Rains in Germany, the European Union’s second-biggest wheat grower, are adding to concerns about a global dearth of high-protein crops favored for making specialty breads and pizza crusts.
Downpours in the past three to four weeks have been detrimental to German wheat and the heaviest rains have been in northeastern areas, which has reduced quality, said David Streit, a forecaster at Commodity Weather Group. Rains at this time in the season can lower protein levels and delay harvesting, which typically picks up from mid-July and continues through August.
The risk to German quality comes as hot and dry weather cuts this year’s output of U.S. spring wheat, a variety that’s high in gluten, which gives dough its strength and stretch. The reduced supply pushed futures for that type of wheat to a four-year high. It also means the market may look to other countries that grow high-protein wheat, including Germany and Baltic nations, to fill the gap, the Australian unit of Dutch grains trader Nidera said last week.
“Due to problems of dryness in U.S. and Canada spring-wheat areas, it is very important that the German high-protein wheat gets good harvest weather,” said Dan Basse, president of Chicago-based AgResource. “If you have too much rain for the German high-protein wheat, you are going to have a real dramatic shortage” globally, he said.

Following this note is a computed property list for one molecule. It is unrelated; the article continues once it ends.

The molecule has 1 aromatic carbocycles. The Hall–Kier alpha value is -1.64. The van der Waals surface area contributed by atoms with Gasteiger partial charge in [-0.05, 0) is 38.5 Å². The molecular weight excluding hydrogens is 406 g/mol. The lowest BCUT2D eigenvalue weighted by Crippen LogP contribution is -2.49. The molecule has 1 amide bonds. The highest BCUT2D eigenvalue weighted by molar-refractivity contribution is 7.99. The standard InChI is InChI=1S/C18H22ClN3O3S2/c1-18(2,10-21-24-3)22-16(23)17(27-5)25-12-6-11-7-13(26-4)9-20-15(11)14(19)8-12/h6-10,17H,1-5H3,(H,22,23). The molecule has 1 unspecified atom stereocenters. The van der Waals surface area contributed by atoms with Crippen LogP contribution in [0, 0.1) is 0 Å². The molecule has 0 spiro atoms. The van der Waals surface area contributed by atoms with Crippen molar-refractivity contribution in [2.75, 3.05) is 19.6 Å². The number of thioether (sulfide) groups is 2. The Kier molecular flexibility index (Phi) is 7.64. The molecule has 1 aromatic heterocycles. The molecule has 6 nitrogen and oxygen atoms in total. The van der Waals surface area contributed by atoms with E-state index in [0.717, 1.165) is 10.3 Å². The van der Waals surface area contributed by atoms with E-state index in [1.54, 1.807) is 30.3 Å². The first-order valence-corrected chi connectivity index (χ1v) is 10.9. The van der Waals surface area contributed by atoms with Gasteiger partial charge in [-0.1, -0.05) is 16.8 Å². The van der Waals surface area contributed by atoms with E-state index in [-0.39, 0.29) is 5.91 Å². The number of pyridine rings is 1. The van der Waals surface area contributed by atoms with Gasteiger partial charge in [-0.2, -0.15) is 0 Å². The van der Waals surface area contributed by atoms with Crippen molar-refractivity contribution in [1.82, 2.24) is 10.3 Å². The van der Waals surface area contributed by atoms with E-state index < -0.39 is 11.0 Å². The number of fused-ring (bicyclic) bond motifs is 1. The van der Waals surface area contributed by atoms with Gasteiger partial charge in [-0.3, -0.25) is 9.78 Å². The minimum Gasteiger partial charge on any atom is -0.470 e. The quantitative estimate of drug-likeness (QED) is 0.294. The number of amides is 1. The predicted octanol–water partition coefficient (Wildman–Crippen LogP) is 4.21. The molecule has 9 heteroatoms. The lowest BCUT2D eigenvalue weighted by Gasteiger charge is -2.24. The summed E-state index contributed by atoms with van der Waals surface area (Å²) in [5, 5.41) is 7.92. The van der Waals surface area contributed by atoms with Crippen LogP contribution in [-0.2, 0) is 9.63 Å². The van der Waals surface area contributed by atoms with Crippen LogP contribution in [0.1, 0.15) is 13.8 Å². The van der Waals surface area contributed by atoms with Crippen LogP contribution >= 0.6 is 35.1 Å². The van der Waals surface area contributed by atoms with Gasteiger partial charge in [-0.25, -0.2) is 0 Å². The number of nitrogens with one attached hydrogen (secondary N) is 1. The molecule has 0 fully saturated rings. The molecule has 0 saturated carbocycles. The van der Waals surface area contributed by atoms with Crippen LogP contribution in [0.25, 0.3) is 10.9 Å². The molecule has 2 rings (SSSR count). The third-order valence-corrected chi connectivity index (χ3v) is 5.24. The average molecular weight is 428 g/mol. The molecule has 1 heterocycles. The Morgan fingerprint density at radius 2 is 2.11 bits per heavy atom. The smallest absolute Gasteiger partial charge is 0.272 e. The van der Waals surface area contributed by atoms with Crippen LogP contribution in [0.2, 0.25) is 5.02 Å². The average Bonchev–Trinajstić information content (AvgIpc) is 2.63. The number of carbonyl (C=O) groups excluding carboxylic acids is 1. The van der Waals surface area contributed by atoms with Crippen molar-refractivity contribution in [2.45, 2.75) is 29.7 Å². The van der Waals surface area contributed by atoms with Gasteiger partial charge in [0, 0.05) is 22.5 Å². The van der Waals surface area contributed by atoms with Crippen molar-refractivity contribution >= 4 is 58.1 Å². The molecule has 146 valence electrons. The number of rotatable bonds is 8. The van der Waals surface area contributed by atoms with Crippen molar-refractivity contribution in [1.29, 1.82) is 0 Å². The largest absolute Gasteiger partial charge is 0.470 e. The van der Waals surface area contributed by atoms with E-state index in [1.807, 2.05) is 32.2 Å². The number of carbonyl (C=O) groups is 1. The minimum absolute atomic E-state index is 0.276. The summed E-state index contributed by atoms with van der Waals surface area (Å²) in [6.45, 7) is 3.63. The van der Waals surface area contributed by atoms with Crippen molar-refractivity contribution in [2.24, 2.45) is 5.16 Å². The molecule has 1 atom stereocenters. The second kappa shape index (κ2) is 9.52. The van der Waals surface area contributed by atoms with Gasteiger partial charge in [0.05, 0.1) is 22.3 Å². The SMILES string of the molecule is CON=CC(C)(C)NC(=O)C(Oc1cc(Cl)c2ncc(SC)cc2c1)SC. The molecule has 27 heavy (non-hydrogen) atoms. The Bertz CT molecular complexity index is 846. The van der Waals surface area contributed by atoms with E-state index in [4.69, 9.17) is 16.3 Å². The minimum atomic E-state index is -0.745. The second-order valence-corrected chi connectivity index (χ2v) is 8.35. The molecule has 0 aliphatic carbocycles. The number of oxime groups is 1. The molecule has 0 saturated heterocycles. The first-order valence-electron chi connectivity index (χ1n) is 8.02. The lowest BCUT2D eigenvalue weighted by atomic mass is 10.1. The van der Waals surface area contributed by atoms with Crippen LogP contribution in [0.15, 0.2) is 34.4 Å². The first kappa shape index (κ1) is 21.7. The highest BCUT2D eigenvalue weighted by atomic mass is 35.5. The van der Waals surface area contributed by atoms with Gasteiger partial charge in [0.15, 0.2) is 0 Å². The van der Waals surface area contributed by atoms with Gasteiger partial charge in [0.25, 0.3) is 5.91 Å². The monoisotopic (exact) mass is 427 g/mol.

There are already signs that crop problems in North America are increasing demand for high-protein supplies in Europe. Premiums for German and Baltic wheat have risen in recent weeks and will probably be supported by rains in Germany, according to Basse.
Protein levels for German wheat are typically between 12 and 14 percent, generally higher than for the grain grown in France and Ukraine. The level for U.S. spring-wheat traded in Minneapolis is 13.5 percent. Those futures have jumped more than 40 percent in the past two months.
In Poland and Baltic countries, while conditions aren’t as wet as Germany, there may be harvest delays and potential minor declines in quality, CWG’s Streit said.
This year’s U.S. spring-wheat crop will total 423 million bushels, government data showed Wednesday. While that’s bigger than analysts estimated, it will be 21 percent less than last year. Drought conditions have worsened in northern states and ratings for the variety are the lowest for this time of year since 1988.
“Given the U.S. spring-wheat situation and an overall globally tighter supply of quality wheat, demand for German wheat will be higher,” said Stefan Vogel, head of agricultural commodities research at Rabobank International in London. “While we will not be sure of the German quality until the harvest approaches in northern Germany in the days ahead, the rains forecast are surely not a good sign and might erode partly the wheat quality.”